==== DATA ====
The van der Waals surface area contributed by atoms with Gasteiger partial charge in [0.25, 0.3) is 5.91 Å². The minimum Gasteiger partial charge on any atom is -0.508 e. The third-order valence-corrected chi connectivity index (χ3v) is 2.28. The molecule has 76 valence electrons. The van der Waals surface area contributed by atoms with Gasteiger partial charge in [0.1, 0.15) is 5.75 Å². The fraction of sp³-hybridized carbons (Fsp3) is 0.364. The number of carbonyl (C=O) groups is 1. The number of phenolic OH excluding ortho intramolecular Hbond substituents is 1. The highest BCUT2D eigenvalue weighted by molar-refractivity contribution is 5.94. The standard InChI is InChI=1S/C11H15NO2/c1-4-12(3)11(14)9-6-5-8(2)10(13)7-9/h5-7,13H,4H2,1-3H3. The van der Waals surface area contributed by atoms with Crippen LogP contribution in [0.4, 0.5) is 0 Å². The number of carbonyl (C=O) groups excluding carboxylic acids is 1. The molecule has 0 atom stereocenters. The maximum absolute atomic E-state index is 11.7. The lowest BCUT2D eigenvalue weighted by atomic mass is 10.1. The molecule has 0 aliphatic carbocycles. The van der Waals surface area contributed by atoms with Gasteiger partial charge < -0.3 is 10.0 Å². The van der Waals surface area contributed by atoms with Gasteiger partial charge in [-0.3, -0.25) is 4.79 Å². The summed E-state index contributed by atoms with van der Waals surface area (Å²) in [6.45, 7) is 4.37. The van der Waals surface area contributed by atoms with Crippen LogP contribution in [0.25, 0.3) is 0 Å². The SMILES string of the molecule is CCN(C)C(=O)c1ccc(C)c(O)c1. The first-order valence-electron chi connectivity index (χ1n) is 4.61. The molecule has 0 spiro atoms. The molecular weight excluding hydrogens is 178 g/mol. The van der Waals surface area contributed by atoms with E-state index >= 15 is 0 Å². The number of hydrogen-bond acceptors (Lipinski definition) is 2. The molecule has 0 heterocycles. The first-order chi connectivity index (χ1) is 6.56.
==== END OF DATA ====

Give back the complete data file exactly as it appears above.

The van der Waals surface area contributed by atoms with Gasteiger partial charge in [0.25, 0.3) is 5.91 Å². The minimum Gasteiger partial charge on any atom is -0.508 e. The third-order valence-corrected chi connectivity index (χ3v) is 2.28. The molecule has 76 valence electrons. The van der Waals surface area contributed by atoms with Gasteiger partial charge in [0.1, 0.15) is 5.75 Å². The fraction of sp³-hybridized carbons (Fsp3) is 0.364. The number of carbonyl (C=O) groups is 1. The number of phenolic OH excluding ortho intramolecular Hbond substituents is 1. The highest BCUT2D eigenvalue weighted by molar-refractivity contribution is 5.94. The standard InChI is InChI=1S/C11H15NO2/c1-4-12(3)11(14)9-6-5-8(2)10(13)7-9/h5-7,13H,4H2,1-3H3. The van der Waals surface area contributed by atoms with Crippen LogP contribution in [0.4, 0.5) is 0 Å². The number of carbonyl (C=O) groups excluding carboxylic acids is 1. The molecule has 0 atom stereocenters. The maximum absolute atomic E-state index is 11.7. The lowest BCUT2D eigenvalue weighted by atomic mass is 10.1. The molecule has 0 aliphatic carbocycles. The van der Waals surface area contributed by atoms with Gasteiger partial charge < -0.3 is 10.0 Å². The van der Waals surface area contributed by atoms with Gasteiger partial charge in [-0.3, -0.25) is 4.79 Å². The summed E-state index contributed by atoms with van der Waals surface area (Å²) in [6.45, 7) is 4.37. The van der Waals surface area contributed by atoms with Crippen LogP contribution in [0.25, 0.3) is 0 Å². The SMILES string of the molecule is CCN(C)C(=O)c1ccc(C)c(O)c1. The first-order valence-electron chi connectivity index (χ1n) is 4.61. The molecule has 0 spiro atoms. The molecular weight excluding hydrogens is 178 g/mol. The van der Waals surface area contributed by atoms with E-state index >= 15 is 0 Å². The number of hydrogen-bond acceptors (Lipinski definition) is 2. The molecule has 0 heterocycles. The first-order chi connectivity index (χ1) is 6.56.